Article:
Shadow Writing and Participant Observation: A Study of Criminal Justice Social Work Around Sentencing

Published: 2008

Halliday, S., Burns, N., Hutton, N., McNeill, F., and Tata, C. (2008) Shadow writing and participant observation: a study of criminal justice social work around sentencing. Journal of Law and Society, 35 (2). pp. 189-213. ISSN 0263-323X (doi:10.1111/j.1467-6478.2008.00435.x)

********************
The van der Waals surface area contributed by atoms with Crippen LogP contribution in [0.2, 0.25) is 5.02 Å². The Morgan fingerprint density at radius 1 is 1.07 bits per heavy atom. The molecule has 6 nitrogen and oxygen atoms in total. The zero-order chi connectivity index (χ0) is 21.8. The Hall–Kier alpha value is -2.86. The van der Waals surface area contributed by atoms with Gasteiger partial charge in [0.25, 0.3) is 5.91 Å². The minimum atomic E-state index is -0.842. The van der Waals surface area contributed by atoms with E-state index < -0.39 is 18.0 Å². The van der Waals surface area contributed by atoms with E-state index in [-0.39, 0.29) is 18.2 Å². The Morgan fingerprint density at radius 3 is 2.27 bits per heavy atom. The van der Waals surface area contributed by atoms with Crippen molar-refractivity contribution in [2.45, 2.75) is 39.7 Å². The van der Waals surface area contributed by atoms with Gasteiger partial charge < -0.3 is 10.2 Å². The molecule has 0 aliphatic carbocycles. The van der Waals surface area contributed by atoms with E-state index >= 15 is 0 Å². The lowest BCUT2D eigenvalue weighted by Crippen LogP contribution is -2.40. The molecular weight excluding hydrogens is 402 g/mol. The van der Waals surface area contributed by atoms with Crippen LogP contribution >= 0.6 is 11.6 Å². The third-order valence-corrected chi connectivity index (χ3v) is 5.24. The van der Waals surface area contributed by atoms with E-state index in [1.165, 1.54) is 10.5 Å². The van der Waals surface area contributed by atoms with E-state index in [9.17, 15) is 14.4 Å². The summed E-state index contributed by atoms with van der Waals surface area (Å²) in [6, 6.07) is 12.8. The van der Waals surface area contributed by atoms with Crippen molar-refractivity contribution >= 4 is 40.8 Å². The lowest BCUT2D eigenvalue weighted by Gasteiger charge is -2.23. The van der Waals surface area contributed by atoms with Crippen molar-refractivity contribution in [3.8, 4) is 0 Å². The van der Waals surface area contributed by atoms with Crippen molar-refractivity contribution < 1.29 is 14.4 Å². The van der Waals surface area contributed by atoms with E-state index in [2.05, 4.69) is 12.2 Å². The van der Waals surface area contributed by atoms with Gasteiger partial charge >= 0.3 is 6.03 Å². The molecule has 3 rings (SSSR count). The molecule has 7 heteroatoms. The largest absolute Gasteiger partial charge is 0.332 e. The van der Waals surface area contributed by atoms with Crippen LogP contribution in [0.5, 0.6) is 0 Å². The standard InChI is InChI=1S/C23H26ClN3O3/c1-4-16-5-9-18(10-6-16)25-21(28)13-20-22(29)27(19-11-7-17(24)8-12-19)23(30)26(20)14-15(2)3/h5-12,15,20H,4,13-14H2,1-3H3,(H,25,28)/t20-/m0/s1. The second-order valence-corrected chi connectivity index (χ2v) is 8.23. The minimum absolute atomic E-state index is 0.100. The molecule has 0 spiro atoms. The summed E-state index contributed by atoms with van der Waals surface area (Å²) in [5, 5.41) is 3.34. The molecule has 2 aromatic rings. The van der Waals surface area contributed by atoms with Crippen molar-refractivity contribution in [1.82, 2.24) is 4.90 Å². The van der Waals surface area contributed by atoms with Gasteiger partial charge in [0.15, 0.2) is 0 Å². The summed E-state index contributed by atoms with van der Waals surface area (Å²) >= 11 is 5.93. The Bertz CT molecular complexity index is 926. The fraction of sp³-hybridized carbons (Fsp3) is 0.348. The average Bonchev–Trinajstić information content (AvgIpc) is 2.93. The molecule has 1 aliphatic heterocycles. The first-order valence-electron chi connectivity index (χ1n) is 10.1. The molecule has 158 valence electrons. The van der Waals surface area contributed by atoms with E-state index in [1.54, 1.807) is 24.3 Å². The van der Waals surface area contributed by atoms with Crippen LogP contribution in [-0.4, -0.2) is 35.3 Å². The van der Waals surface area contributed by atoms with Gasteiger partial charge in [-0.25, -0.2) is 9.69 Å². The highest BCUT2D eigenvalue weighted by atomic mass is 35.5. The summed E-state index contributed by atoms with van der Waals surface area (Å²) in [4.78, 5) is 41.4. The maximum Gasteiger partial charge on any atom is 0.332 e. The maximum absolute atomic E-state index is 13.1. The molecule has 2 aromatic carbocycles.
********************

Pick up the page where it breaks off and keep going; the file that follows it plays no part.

The study of decision-making by public officials in administrative settings has been a mainstay of law and society scholarship for decades. The methodological challenges posed by this research agenda are well understood: how can socio-legal researchers get inside the heads of legal decision-makers in order to understand the uses of official discretion? This article describes an ethnographic technique the authors developed to help them penetrate the decision-making practices of criminal justice social workers in writing pre-sentence reports for the courts. This technique, called shadow writing, involved a particular form of participant observation whereby the researcher mimicked the process of report writing in parallel with the social workers. By comparing these shadow reports with the real reports in a training-like setting, the social workers revealed in detail the subtleties of their communicative strategies embedded in particular reports and their sensibilities about report writing more generally.